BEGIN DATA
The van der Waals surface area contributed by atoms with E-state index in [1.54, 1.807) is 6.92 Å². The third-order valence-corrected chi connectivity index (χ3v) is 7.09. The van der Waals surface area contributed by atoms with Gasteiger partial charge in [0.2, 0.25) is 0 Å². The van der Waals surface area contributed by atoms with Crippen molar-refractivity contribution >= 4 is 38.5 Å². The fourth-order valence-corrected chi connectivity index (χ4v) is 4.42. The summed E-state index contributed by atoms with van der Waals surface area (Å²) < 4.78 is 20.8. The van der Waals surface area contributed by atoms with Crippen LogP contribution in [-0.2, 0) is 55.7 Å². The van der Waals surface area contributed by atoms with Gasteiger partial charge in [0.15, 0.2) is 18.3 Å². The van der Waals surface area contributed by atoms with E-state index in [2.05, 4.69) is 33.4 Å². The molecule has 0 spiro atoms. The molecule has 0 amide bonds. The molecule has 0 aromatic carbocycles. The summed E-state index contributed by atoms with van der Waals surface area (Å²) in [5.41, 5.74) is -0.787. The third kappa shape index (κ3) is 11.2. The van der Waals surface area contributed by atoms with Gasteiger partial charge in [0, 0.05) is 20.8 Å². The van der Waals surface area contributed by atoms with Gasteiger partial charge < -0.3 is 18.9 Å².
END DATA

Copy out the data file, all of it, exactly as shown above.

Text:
The van der Waals surface area contributed by atoms with E-state index in [1.54, 1.807) is 6.92 Å². The third-order valence-corrected chi connectivity index (χ3v) is 7.09. The van der Waals surface area contributed by atoms with Gasteiger partial charge in [0.2, 0.25) is 0 Å². The van der Waals surface area contributed by atoms with Crippen molar-refractivity contribution >= 4 is 38.5 Å². The fourth-order valence-corrected chi connectivity index (χ4v) is 4.42. The summed E-state index contributed by atoms with van der Waals surface area (Å²) < 4.78 is 20.8. The van der Waals surface area contributed by atoms with Crippen LogP contribution in [-0.2, 0) is 55.7 Å². The van der Waals surface area contributed by atoms with Gasteiger partial charge in [0.15, 0.2) is 18.3 Å². The van der Waals surface area contributed by atoms with E-state index in [2.05, 4.69) is 33.4 Å². The molecule has 0 spiro atoms. The molecule has 0 amide bonds. The molecule has 0 aromatic carbocycles. The summed E-state index contributed by atoms with van der Waals surface area (Å²) in [5.41, 5.74) is -0.787. The third kappa shape index (κ3) is 11.2. The van der Waals surface area contributed by atoms with Gasteiger partial charge in [0, 0.05) is 20.8 Å². The van der Waals surface area contributed by atoms with Gasteiger partial charge < -0.3 is 18.9 Å².